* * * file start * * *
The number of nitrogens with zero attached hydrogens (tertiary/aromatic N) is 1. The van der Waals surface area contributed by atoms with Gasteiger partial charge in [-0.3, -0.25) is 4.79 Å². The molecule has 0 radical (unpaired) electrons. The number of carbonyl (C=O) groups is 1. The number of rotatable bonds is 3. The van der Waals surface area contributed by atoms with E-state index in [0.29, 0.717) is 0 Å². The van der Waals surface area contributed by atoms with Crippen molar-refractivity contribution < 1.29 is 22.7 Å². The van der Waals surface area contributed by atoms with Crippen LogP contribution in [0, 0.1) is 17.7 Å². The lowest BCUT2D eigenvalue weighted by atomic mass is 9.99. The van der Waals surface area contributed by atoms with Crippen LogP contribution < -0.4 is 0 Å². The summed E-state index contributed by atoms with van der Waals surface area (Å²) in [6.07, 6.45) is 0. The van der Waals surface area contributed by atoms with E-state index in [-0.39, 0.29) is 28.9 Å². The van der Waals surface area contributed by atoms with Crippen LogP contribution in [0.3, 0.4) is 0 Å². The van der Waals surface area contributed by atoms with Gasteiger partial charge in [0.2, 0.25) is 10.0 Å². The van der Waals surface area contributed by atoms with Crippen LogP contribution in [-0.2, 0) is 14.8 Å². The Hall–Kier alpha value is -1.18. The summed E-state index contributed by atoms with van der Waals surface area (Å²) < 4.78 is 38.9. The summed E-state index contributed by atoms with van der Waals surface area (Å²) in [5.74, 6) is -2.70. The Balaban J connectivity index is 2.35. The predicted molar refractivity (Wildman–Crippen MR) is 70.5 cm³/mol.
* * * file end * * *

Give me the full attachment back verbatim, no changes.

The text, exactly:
The number of nitrogens with zero attached hydrogens (tertiary/aromatic N) is 1. The van der Waals surface area contributed by atoms with Gasteiger partial charge in [-0.3, -0.25) is 4.79 Å². The molecule has 0 radical (unpaired) electrons. The number of carbonyl (C=O) groups is 1. The number of rotatable bonds is 3. The van der Waals surface area contributed by atoms with E-state index in [0.29, 0.717) is 0 Å². The van der Waals surface area contributed by atoms with Crippen molar-refractivity contribution < 1.29 is 22.7 Å². The van der Waals surface area contributed by atoms with Crippen LogP contribution in [0, 0.1) is 17.7 Å². The lowest BCUT2D eigenvalue weighted by atomic mass is 9.99. The van der Waals surface area contributed by atoms with Crippen LogP contribution < -0.4 is 0 Å². The summed E-state index contributed by atoms with van der Waals surface area (Å²) in [6.07, 6.45) is 0. The van der Waals surface area contributed by atoms with E-state index in [-0.39, 0.29) is 28.9 Å². The van der Waals surface area contributed by atoms with Crippen LogP contribution in [0.3, 0.4) is 0 Å². The van der Waals surface area contributed by atoms with Gasteiger partial charge in [0.2, 0.25) is 10.0 Å². The van der Waals surface area contributed by atoms with Crippen LogP contribution in [-0.2, 0) is 14.8 Å². The Hall–Kier alpha value is -1.18. The summed E-state index contributed by atoms with van der Waals surface area (Å²) < 4.78 is 38.9. The summed E-state index contributed by atoms with van der Waals surface area (Å²) in [5.74, 6) is -2.70. The Balaban J connectivity index is 2.35. The predicted molar refractivity (Wildman–Crippen MR) is 70.5 cm³/mol.